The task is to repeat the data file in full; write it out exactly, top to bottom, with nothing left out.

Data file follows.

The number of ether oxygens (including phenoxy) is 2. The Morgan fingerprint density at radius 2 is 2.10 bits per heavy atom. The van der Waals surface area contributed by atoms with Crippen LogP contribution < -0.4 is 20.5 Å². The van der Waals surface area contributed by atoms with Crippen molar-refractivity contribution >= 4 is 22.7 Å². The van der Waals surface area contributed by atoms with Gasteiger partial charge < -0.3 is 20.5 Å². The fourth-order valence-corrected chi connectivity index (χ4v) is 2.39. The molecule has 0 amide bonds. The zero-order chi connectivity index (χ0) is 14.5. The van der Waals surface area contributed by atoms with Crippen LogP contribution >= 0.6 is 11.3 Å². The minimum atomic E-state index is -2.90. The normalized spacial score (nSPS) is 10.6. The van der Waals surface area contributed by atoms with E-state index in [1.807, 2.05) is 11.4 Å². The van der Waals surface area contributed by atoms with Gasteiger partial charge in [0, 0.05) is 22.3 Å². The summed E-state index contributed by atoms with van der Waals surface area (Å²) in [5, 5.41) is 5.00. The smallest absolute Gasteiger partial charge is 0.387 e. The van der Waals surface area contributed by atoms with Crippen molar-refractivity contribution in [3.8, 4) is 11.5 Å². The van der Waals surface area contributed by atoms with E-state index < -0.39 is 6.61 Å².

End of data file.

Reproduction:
The number of ether oxygens (including phenoxy) is 2. The Morgan fingerprint density at radius 2 is 2.10 bits per heavy atom. The van der Waals surface area contributed by atoms with Crippen LogP contribution < -0.4 is 20.5 Å². The van der Waals surface area contributed by atoms with Crippen molar-refractivity contribution >= 4 is 22.7 Å². The van der Waals surface area contributed by atoms with Gasteiger partial charge < -0.3 is 20.5 Å². The fourth-order valence-corrected chi connectivity index (χ4v) is 2.39. The molecule has 0 amide bonds. The zero-order chi connectivity index (χ0) is 14.5. The van der Waals surface area contributed by atoms with Crippen LogP contribution >= 0.6 is 11.3 Å². The minimum atomic E-state index is -2.90. The normalized spacial score (nSPS) is 10.6. The van der Waals surface area contributed by atoms with E-state index in [1.807, 2.05) is 11.4 Å². The van der Waals surface area contributed by atoms with Gasteiger partial charge in [0, 0.05) is 22.3 Å². The summed E-state index contributed by atoms with van der Waals surface area (Å²) in [5, 5.41) is 5.00. The smallest absolute Gasteiger partial charge is 0.387 e. The van der Waals surface area contributed by atoms with Crippen molar-refractivity contribution in [3.8, 4) is 11.5 Å². The van der Waals surface area contributed by atoms with E-state index < -0.39 is 6.61 Å².